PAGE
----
• Born November 2, 1941 Ed Gorman. He’d be here if only for writing the script for the Batman: I, Werewolf series in which Batman meets a werewolf. Very cool. More straight SFF is his Star Precinct trilogy with Kevin Randle which is quite excellent, and I’m fond of his short fiction which fortunately is available at the usual suspects. (Died 2016.)
  • Born November 2, 1942 Carol Resnick, 81. Wife of that Resnick who credited her according to several sources with being a co-writer on many of his novels. He also credited her as being a co-author on two movie scripts that they’ve sold, based on his novels Santiago and The Widowmaker. And she’s responsible for the costumes in which she and Mike appeared in five Worldcon masquerades in the Seventies, winning awards four times.
  • Born November 2, 1949 Lois McMaster Bujold, 74. First let’s note she’s won the Hugo Award for best novel four times, matching Robert A. Heinlein’s record, not counting his Retro Hugo. Quite impressive that. Bujold’s works largely comprise three separate book series: the Vorkosigan Saga, the Chalion series, and the Sharing Knife series. Early on she joined the Central Ohio Science Fiction Society, and co-published with Lillian Stewart Carl StarDate, a Trek fanzine in which a story of hers appeared under the byline Lois McMaster.
  • Born November 2, 1955 Nisi Shawl, 68. An African-American writer, editor, and journalist. They write and teach about, and I quote from their site, “how fantastic fiction might reflect real-world diversity of gender, sexual orientation, race, colonialism, physical ability, age, and other sociocultural factors”. Their short stories have appeared in Asimov’s Science Fiction, the Infinite Matrix and Strange Horizons. Their “Filter House” story won an Otherwise Award and was nominated for a World Fantasy Award; they got a Solstice Award (a SFWA award for distinguished contributions to the sff community); their New Suns: Original Speculative Fiction by People of Color won a World Fantasy Award, a British Fantasy Award, and an Ignyte Award for incredible feats in storytelling and outstanding efforts toward inclusivity of the genre. Cool award indeed. 

(11) MAJOR CONTRIBUTIONS. “The Major and His Legacy – The Major, A Real Life Hero” is a website devoted to a pioneer publisher of comic books.

The annals of comic book history are studded with legendary names, but one of the most pivotal, yet often overlooked, is that of Major Malcolm Wheeler-Nicholson. As one of the founding figures of DC Comics, “the Major” was one of the pioneers of the American comic book industry, laying the groundwork for an empire of imagination. Today, his legacy continues to flourish and evolve in the hands of his granddaughter, Nicky Wheeler-Nicholson..,.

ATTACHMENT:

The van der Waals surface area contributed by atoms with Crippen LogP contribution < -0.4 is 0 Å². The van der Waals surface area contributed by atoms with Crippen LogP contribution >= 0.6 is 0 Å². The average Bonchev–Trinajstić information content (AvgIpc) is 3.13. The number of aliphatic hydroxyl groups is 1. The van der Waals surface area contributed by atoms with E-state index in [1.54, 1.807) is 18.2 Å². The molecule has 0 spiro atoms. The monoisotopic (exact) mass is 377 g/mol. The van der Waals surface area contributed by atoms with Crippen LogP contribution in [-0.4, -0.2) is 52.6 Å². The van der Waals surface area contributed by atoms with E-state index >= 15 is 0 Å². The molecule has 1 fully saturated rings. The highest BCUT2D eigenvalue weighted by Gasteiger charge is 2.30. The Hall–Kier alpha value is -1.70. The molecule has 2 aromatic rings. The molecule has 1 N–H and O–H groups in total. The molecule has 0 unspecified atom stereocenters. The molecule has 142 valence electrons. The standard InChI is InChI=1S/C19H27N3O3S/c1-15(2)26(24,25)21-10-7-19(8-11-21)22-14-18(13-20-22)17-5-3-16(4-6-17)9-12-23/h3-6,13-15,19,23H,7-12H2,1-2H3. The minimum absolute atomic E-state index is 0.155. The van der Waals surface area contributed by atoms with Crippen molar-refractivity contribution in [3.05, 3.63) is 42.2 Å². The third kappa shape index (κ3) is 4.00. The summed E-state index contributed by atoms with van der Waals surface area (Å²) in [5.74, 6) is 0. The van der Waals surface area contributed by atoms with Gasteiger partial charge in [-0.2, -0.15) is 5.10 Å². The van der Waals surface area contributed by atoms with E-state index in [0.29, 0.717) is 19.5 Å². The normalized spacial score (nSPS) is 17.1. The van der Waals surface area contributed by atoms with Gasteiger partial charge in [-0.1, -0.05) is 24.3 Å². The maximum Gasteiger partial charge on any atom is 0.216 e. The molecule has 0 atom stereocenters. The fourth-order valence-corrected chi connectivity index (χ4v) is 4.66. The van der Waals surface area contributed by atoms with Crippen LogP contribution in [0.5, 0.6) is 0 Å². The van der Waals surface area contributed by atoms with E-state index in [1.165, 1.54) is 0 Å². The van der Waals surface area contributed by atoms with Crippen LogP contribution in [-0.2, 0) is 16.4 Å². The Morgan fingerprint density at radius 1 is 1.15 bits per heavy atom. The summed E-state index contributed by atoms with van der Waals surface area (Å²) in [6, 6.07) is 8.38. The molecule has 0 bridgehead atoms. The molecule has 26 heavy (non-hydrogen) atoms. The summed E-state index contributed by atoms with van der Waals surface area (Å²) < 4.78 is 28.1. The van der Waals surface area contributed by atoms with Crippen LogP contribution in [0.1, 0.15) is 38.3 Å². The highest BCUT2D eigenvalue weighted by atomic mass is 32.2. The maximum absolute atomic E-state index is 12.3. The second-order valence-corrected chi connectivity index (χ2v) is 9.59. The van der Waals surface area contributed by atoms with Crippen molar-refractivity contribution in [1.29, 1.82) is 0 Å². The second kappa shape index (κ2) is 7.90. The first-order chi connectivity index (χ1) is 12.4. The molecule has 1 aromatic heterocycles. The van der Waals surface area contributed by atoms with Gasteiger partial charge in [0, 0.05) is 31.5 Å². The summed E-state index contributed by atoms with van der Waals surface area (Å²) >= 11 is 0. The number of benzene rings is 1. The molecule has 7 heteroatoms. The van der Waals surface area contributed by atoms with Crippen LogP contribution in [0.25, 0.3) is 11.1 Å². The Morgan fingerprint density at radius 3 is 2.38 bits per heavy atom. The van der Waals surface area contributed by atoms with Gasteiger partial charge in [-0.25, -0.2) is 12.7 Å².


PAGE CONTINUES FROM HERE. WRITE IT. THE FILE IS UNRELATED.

…Before the Major came along, comic books that existed, with a few exceptions, were reprints of the comic strips from the daily newspapers. This changed in 1934 when the Major began publishing Fun Comics and New Fun Comics, featuring original artwork and stories. What could possibly motivate someone to launch such an untested venture at the height of the Great Depression, when a staggering 25 percent of the American populace was out of work, and to do so in a new and unfamiliar medium? It was an enormous risk….

(12) STRIKES + ECONOMIZING = KRYPTONITE. Deadline reports that “’Superman & Lois’ To End With Upcoming Season 4 At CW”.

The end is in sight for Superman & Lois. The CW series, starring Tyler Hoechlin and Elizabeth Tulloch as the title characters, will conclude with its upcoming 10-episode fourth season, marking the end of the DC series’ era at The CW. The final season is slated to air on The CW in 2024….

It has been tough going for Superman & Lois, combined with the strikes and budget cuts that came with the series’ Season 4 renewal. As we previously reported, those cuts impacted the writers room, which underwent downsizing for the upcoming season, going from eight writers down to five.

Superman & Lois, along with All American: Homecoming were renewed in June after producing studio Warner Bros. Television agreed to deliver the new seasons at a significantly lower license fee to make them feasible for the network under its new lower-cost original programming model. For the shows to still make financial sense for the studio, their budgets were slashed, leading to cast reductions, with not all of the series regulars asked to come back full-time….

(13) THEY ALSO SERVE. The Guardian’s Catherine Bray assesses a sff comedy in “The Bystanders review – British parallel-universe comedy of invisible guardian angels”.

Peter (Scott Haran) is a former child chess prodigy who these days excels at nothing much in particular, except perhaps his ability to blend into the background. A birthday card at his office is handed to him to sign – for his own birthday. None of his colleagues know who he is, and the card is crammed with polite, anodyne messages. But he discovers that there’s one arena in which his anonymity might be a boon rather than a liability: he is recruited into the world of Bystanding, a parallel universe filled with invisible guardian types whose job is to imperceptibly guide or nudge their charges into making better life choices. They are all, in their own ways, as unremarkable as Peter, hence their selection for bystander duty.